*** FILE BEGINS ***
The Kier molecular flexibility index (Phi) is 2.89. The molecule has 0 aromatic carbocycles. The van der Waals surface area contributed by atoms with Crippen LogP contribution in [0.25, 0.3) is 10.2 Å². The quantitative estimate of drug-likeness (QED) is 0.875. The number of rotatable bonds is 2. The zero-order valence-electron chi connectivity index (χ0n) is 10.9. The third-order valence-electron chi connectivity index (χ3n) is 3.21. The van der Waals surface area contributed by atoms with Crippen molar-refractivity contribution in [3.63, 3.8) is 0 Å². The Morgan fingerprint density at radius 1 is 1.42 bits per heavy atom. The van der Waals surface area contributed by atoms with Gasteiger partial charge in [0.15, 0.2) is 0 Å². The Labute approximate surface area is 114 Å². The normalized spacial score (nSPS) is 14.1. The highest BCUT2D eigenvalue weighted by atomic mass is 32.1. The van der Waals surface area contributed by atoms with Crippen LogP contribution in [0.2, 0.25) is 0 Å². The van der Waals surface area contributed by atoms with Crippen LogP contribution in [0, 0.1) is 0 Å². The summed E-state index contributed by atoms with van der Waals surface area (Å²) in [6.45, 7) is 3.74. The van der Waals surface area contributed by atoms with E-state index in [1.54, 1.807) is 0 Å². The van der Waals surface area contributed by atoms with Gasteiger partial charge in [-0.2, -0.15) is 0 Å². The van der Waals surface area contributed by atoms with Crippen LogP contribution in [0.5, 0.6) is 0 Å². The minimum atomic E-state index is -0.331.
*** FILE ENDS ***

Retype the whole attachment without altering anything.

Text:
The Kier molecular flexibility index (Phi) is 2.89. The molecule has 0 aromatic carbocycles. The van der Waals surface area contributed by atoms with Crippen LogP contribution in [0.25, 0.3) is 10.2 Å². The quantitative estimate of drug-likeness (QED) is 0.875. The number of rotatable bonds is 2. The zero-order valence-electron chi connectivity index (χ0n) is 10.9. The third-order valence-electron chi connectivity index (χ3n) is 3.21. The van der Waals surface area contributed by atoms with Crippen molar-refractivity contribution in [3.63, 3.8) is 0 Å². The Morgan fingerprint density at radius 1 is 1.42 bits per heavy atom. The van der Waals surface area contributed by atoms with Gasteiger partial charge in [0.15, 0.2) is 0 Å². The Labute approximate surface area is 114 Å². The normalized spacial score (nSPS) is 14.1. The highest BCUT2D eigenvalue weighted by atomic mass is 32.1. The van der Waals surface area contributed by atoms with Crippen LogP contribution in [0.2, 0.25) is 0 Å². The van der Waals surface area contributed by atoms with Crippen LogP contribution in [0, 0.1) is 0 Å². The summed E-state index contributed by atoms with van der Waals surface area (Å²) in [6.45, 7) is 3.74. The van der Waals surface area contributed by atoms with E-state index in [1.54, 1.807) is 0 Å². The van der Waals surface area contributed by atoms with Gasteiger partial charge in [-0.2, -0.15) is 0 Å². The van der Waals surface area contributed by atoms with Crippen LogP contribution in [0.5, 0.6) is 0 Å². The minimum atomic E-state index is -0.331.